Nora Hiland and Terri Litchfield presented a program on June 18 to an audience at Stratford Ecological Center as part of a day of activities in anticipation of National Pollinator Week, June 20-26. They were asked to focus on gardening for specialist bees with content suitable for a range of gardeners, from beginner to experienced.
Specialist bees, most of which are native bees and don’t include honeybees which are a non-native species, usually rely on one or two plant genera when collecting pollen for provisioning their nests. If these plants aren’t in the landscape, these specialist bees will not find a home there. Gardening for specialist bees helps bring diversity to the landscape and provides resources needed to sustain populations of these native bees.
The presentation included examples of fifteen native plants upon which certain species of native bees are dependent. Spring-, summer-, and fall-blooming plants were included to demonstrate that different bee species require these pollen resources at different times through the gardening season.
Want to learn more? The basis for the presentation was the Guide to Ohio Specialist Bees. This resource page was provided to participants as well.
Master Gardener Plant Swap
Could we have gotten a more beautiful May evening to mingle, talk shop and swap out unloved plants for plants that we hope to love? Our annual (we hope!) Master Gardener Plant Swap was blessed with sunny skies and warm breezes. Cars lined up in the Stratford parking lot with trunks popped open overflowing with plants of all stripes. Shasta daisies, hosta, canna and iris tubers, a plethora of native plants and even an arborvitae or two – it was a treasure hunt for plant lovers, and it was free!
A HUGE thank you to Nikki Sparks and Jan Irwin for planning such a wonderful evening for us all. Even those who didn’t take home any new treasures got to enjoy the simple pleasure of being together, reconnecting and making new gardening friends.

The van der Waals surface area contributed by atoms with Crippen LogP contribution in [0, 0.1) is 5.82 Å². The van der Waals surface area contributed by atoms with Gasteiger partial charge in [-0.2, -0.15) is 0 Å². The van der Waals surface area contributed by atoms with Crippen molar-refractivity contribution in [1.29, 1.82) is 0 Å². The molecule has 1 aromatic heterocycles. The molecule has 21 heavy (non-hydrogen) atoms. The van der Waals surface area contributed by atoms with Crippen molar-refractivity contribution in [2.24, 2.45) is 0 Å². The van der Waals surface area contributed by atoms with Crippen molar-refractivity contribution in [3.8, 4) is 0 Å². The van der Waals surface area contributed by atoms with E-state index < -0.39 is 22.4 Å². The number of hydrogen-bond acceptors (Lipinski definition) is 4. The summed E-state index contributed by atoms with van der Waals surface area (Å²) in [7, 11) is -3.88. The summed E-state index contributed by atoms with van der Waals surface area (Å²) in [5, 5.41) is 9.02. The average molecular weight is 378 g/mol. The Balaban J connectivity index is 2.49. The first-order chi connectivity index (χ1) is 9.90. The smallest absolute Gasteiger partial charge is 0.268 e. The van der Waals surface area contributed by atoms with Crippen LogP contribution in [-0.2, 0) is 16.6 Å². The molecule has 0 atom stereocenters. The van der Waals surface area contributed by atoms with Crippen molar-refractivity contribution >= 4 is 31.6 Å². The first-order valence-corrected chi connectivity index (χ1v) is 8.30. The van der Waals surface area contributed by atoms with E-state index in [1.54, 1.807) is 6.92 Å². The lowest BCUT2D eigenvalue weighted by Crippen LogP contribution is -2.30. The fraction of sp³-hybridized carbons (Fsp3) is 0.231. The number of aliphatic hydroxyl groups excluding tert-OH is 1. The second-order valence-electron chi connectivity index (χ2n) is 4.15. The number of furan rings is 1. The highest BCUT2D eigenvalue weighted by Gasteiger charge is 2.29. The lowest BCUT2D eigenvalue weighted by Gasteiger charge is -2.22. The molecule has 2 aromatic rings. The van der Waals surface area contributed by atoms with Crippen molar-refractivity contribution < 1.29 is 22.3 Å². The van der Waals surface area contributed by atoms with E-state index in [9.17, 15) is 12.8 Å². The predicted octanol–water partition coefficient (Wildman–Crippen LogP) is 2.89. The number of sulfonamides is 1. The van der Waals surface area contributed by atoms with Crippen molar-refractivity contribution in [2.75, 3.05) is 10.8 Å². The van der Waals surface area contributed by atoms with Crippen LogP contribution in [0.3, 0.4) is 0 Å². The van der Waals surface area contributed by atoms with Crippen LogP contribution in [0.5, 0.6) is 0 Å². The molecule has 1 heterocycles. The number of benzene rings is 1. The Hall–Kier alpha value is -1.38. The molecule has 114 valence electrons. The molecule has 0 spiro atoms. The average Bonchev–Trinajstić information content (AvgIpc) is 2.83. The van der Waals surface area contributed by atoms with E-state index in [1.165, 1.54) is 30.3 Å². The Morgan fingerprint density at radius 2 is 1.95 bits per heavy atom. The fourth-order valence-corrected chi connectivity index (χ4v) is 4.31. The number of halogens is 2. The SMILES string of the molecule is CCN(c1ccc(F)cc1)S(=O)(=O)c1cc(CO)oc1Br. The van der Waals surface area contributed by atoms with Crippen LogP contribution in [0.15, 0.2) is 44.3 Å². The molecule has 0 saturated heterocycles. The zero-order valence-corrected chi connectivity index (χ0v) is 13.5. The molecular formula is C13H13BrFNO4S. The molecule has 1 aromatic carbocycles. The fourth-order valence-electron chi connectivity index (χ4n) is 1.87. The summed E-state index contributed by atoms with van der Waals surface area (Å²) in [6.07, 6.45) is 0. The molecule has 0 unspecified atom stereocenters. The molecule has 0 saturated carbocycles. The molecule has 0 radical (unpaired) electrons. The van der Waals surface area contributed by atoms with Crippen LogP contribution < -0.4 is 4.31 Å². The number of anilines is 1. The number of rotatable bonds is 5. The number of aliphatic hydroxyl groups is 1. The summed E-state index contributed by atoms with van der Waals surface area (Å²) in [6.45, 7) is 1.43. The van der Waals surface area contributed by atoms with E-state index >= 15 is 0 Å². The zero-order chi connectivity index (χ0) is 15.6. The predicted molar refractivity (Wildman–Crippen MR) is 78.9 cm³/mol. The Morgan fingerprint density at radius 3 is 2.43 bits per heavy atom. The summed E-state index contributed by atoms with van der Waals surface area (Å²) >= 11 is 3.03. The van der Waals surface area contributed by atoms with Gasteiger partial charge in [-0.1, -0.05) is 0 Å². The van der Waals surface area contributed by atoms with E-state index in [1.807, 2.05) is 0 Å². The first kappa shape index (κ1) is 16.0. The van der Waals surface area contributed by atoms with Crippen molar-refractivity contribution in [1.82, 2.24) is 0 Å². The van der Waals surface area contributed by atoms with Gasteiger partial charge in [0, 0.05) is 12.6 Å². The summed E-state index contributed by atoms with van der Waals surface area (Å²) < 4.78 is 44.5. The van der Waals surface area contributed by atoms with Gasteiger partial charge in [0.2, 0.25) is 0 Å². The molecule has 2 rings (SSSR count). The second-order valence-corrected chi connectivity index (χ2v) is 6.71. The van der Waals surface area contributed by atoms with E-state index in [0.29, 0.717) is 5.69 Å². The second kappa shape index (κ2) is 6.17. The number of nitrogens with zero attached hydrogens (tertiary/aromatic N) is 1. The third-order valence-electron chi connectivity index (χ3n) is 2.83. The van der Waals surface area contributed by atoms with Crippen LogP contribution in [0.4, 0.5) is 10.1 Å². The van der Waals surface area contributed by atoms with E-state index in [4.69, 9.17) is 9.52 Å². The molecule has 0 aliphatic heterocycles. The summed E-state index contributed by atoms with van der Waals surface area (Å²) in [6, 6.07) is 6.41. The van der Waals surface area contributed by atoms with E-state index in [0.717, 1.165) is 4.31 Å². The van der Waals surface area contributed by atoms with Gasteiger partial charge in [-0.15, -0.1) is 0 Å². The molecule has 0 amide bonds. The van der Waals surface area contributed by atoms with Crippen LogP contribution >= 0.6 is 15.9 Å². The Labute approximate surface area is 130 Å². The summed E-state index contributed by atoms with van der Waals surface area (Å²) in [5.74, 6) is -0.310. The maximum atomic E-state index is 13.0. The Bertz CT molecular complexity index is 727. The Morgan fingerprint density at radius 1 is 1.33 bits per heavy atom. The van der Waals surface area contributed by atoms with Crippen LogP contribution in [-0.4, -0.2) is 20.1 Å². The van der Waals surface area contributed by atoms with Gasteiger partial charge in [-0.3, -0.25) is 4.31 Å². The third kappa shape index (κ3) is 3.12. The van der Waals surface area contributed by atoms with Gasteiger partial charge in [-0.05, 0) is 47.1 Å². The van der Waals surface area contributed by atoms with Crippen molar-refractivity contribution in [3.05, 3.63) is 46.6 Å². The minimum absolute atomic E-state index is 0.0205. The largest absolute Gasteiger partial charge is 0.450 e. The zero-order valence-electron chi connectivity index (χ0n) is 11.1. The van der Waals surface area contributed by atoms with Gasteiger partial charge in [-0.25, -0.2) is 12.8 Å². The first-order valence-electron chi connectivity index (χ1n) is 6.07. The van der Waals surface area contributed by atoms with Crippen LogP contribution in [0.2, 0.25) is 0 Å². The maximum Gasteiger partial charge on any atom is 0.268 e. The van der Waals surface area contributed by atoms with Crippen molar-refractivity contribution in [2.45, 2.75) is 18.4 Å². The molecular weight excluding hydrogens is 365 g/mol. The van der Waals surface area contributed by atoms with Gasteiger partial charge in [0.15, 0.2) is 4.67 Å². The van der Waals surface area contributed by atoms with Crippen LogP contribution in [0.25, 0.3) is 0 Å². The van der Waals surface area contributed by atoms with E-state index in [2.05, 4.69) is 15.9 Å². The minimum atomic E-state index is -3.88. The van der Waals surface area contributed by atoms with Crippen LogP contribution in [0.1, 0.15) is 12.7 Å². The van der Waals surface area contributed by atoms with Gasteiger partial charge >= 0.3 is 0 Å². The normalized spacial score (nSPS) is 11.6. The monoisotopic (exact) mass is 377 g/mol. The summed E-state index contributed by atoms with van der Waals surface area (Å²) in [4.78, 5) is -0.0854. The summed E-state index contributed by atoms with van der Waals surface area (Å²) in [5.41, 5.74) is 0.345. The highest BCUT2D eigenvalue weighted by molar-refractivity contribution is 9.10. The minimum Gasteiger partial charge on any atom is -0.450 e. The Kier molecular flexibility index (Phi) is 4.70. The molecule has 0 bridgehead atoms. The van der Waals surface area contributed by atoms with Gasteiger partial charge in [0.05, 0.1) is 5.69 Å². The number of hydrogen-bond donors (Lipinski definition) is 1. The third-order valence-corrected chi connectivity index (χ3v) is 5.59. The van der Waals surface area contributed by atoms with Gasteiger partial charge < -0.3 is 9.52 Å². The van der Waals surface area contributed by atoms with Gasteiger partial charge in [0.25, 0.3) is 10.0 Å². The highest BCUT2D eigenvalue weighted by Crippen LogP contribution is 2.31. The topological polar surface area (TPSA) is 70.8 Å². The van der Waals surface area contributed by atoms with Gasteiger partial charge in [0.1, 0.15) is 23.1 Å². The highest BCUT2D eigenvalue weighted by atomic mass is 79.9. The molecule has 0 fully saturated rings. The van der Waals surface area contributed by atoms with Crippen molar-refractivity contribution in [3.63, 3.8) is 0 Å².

Guided Wildflower Walk at Gallant Woods Park
Sunday, May 1st was a beautiful day for a guided Wild Flower Walk through Gallant Woods Park with Master Gardeners Susan DeVol and Charlotte Niceswanger.
Introductions were exchanged at the Acorn Loop Pavilion. Armed with our cell phones and prepared to scan the QR codes on the Wildflower Signs, we set off on the Acorn Trail. There were a few surprises along the way. The group identified an emerald ash borer who traveled along the path with us, discovered a few morel mushrooms and learned about 10 different wildflowers including wild violets, phlox and May apples.
What should have been one loop on the Acorn Trail turned in to two loops because our group was so engaged that we lost track of where we were!
We were so fortunate to meet a Girl Scout Troop leader and her daughter who shared with us their plans to build a pollinator garden this summer on a plot of land approved by their neighborhood association in Lewis Center. Needless to say we had an attentive audience grateful to learn about all of the resources available through the Delaware County Master Gardener Association. We parted ways excited and encouraged by everyone’s interest and with a few more steps than originally planned.